The standard setup for 3Com's OfficeConnect router is a snap. In a typical hotel room, just connect the included broadband/Ethernet cable and plug the power cable into a standard electrical outlet. You'll also need to ensure that the mode selector switch on the unit's right side is set to the type of connection you want. Mode one, or Configuration mode, lets you manually adjust network settings and configure security for the Travel Router via a browser-based configuration tool. The second mode, Access Point mode, turns both the firewall and the DHCP server off. (DHCP stands for dynamic host configuration protocol and is used to automatically configure your computer for the network.) You can use the Travel Router's Access Point mode when you want to connect one or more computers to an Ethernet LAN, or local-area network, equipped with its own DHCP server. Mode three, or Router mode, turns on the device's integrated firewall and DHCP server and is the correct choice for most hotel-room scenarios. Mode four, or Client mode, lets you use the Travel Router as a wireless adapter to connect a computer to a Wi-Fi network.
If you're familiar with basic networking principles, the mode selector makes setup a breeze. On the other hand, you may find yourself fumbling between modes if you're new to networking, and unfortunately, 3Com's quick-start guide fails to walk you through the standard hotel-room setup process. Beginners may be disappointed to discover that it isn't spelled out in the guide.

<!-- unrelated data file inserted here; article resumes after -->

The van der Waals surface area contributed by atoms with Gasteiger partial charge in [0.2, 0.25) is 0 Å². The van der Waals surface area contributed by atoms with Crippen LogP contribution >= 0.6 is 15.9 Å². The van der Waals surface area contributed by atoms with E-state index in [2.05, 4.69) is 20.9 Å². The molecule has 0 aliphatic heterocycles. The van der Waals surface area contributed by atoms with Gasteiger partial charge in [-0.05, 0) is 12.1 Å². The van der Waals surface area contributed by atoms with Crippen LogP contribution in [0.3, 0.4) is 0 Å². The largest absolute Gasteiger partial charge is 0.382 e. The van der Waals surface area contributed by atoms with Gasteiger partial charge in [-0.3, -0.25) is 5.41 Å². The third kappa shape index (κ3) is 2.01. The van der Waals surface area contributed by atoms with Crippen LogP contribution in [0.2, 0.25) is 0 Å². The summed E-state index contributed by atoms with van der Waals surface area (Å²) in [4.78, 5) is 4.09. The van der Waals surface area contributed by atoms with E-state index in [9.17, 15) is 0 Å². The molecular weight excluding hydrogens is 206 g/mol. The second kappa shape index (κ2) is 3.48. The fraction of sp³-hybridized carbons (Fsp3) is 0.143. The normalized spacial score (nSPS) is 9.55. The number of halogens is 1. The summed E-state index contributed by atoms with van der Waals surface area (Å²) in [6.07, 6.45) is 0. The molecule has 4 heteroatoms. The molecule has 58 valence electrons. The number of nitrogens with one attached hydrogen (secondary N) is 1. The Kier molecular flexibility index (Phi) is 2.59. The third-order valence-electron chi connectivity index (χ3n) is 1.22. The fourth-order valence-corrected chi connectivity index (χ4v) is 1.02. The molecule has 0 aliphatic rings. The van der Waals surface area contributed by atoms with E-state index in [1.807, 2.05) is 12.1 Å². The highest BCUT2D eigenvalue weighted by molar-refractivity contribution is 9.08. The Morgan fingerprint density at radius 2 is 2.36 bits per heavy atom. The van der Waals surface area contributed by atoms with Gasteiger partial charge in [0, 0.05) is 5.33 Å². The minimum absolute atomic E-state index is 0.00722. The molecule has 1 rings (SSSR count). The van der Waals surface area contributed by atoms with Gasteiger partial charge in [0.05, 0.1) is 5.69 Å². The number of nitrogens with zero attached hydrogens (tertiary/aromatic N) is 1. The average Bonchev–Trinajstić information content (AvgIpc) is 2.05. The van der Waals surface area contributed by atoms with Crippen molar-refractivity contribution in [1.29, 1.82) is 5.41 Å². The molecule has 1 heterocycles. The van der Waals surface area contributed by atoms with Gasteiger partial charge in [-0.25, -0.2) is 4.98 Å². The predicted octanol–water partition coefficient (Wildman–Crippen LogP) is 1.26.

The OfficeConnect Travel Router's design is virtually identical to that of Netgear's travel router, and the units share many of the same features, including the mode selector switch. Like Netgear's unit, the OfficeConnect Travel Router comes with an external power adapter, making it less compact than Apple's AirPort Express. 3Com's unit also lacks an integrated USB print server, which you might want if you plan to wirelessly share a printer with a traveling colleague on the road, another feature that sets Apple's AirPort Express apart. But not everyone needs these extras, and 3Com's unit offers enough useful features to make it a good fit for many business travelers. Among other features, there's support for both WPA (Wi-Fi Protected Access) and WEP (Wired Equivalent Privacy) security, an integrated firewall designed to thwart common hacker attacks, and VPN pass-through support, which lets you use the Travel Router to securely connect to a corporate VPN when you're on the road.
Long range and fast throughput are typically less important for a travel router designed for use in a hotel room than for a standard wireless router, which you would use to cover several rooms in a house. Still, you may find yourself in the position of wanting to convert an Ethernet network at a conference center into a wireless network for your colleagues; a little extra juice can come in handy in such an occasion. That's where the 3Com OfficeConnect Travel Router shines. At 200 feet, it can still kick out data at a rate of 12.1Mbps, which makes it the current long-distance champ among travel routers.